I will in a second—the minister should listen to this. The continuity bill would effectively take a wrecking ball to the UK internal market.
The minister also claimed that the UK Government is determined to undermine devolution and the powers of the Parliament. The reality of the past decade shows us precisely the opposite. Over the past decade, the UK Conservative Government has transferred unprecedented powers to this Parliament, including powers in the area of taxation, 11 different welfare powers—although they are not used by the SNP—and powers in areas of consumer protection. That is what real devolution looks like.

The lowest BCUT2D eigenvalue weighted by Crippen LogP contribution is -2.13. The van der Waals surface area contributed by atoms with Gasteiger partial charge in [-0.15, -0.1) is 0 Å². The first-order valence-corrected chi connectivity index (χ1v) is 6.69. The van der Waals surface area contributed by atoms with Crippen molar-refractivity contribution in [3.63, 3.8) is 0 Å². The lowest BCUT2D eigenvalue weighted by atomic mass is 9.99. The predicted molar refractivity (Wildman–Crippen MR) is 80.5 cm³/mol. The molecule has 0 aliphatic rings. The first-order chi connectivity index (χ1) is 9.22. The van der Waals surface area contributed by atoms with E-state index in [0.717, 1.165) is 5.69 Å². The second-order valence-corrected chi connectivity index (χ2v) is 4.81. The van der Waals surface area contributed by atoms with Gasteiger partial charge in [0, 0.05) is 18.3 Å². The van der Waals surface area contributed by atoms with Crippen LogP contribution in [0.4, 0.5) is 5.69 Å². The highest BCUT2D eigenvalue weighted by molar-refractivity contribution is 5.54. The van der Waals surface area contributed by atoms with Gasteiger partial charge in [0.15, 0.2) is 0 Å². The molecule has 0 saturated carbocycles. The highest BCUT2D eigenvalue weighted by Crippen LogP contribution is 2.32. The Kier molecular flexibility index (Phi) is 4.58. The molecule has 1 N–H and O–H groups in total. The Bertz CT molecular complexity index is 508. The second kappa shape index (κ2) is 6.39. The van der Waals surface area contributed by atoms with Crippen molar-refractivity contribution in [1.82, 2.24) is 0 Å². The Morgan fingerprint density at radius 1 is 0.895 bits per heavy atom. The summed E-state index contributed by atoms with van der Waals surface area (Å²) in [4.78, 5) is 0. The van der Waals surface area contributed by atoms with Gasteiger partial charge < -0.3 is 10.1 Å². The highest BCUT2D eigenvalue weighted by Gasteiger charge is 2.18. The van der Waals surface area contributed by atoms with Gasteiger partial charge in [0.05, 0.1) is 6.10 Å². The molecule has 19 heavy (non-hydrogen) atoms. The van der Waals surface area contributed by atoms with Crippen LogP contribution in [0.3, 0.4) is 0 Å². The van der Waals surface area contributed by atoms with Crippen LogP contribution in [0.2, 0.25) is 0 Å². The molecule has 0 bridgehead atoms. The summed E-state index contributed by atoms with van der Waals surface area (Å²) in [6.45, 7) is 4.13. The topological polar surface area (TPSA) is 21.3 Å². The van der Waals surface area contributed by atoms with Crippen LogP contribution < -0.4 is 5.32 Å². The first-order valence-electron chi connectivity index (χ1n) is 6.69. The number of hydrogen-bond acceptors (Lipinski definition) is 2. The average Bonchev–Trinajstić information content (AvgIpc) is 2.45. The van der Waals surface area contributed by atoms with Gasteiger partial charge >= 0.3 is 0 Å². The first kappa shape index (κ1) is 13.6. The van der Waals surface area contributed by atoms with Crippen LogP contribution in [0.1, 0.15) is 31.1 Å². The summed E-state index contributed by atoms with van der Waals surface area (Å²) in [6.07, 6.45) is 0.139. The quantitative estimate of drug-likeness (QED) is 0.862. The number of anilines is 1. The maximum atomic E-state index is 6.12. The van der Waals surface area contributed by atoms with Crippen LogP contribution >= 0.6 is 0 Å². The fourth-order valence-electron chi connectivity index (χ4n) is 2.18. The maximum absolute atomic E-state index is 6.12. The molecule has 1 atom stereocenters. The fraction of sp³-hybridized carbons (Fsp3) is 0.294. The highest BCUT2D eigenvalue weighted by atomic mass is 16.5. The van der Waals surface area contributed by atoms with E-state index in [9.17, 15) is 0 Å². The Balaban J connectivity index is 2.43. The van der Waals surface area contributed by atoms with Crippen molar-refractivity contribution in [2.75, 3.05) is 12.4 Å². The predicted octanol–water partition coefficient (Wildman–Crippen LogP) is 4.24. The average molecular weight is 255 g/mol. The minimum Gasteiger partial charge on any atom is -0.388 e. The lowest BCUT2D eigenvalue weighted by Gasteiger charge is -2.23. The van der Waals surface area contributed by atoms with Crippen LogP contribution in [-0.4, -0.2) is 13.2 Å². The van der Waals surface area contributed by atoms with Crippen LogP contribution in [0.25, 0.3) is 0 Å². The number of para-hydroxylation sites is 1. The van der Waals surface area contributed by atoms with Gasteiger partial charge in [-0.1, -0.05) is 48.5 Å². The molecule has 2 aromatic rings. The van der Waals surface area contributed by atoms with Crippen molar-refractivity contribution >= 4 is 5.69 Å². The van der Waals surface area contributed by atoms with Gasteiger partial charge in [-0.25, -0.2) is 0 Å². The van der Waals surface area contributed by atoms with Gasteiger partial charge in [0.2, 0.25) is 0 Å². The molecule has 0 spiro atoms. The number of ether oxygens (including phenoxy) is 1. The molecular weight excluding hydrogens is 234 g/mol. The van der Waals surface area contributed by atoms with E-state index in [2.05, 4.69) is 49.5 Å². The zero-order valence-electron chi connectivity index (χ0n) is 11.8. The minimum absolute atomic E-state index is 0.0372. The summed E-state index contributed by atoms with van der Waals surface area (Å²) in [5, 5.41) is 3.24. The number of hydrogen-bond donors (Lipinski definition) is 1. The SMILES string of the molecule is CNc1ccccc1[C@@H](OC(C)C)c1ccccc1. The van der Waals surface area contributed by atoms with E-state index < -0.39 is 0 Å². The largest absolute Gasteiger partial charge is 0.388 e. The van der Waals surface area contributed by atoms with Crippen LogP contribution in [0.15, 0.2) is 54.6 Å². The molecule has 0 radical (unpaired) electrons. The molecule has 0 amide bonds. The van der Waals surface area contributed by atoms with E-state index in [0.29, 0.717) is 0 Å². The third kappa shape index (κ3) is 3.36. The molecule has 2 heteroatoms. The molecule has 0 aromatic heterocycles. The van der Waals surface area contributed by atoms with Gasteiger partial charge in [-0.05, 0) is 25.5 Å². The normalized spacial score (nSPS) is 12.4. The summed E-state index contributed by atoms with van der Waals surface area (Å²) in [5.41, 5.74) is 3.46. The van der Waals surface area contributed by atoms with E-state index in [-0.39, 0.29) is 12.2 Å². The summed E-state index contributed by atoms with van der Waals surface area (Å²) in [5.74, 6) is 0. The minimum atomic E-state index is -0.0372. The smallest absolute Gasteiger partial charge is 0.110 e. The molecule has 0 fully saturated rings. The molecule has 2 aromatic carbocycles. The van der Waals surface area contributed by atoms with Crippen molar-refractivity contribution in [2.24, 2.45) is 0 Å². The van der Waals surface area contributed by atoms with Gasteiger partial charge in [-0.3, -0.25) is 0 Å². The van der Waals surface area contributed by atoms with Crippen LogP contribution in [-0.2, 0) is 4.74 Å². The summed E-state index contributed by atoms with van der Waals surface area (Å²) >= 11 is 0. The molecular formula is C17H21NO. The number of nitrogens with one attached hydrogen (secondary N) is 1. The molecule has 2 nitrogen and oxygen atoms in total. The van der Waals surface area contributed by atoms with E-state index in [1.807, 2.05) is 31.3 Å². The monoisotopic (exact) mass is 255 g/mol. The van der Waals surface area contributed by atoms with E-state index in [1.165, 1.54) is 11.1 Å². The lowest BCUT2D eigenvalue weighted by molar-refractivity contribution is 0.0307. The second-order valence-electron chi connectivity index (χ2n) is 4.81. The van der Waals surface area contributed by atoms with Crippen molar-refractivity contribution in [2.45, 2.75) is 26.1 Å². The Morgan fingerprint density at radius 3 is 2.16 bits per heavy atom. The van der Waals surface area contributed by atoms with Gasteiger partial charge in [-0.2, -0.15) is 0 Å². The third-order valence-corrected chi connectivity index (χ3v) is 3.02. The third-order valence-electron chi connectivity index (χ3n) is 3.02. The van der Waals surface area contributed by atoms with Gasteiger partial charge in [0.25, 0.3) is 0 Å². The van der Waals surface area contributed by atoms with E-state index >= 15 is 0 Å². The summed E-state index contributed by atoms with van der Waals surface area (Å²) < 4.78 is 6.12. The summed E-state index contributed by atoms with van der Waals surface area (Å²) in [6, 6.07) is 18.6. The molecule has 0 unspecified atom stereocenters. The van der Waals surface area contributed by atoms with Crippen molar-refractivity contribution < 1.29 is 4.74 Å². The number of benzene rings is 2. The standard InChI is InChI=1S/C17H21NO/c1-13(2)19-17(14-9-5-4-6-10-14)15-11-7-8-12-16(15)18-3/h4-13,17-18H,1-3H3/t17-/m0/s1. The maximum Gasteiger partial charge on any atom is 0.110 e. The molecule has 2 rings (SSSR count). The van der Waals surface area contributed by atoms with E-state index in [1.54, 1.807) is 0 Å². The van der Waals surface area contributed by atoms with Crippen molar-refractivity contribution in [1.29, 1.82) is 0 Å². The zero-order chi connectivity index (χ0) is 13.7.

I turn to the constitutional questions that were raised in the minister’s opening remarks. The internal market proposals cannot be viewed in isolation—they have to be seen in the context of the significant new powers that are coming to this Parliament. At the end of the transition period, the Scottish Parliament will enjoy a power surge, making it more powerful than ever. That power surge will be delivered by the transfer of powers through three avenues. The first is the direct transfer of more than 100 additional powers from the EU, which are coming straight to this Parliament for the first time. Those powers are in a number of different areas, including air quality, animal welfare, land use and energy efficiency. They currently sit with the EU, and the SNP wants to surrender them straight back to the EU.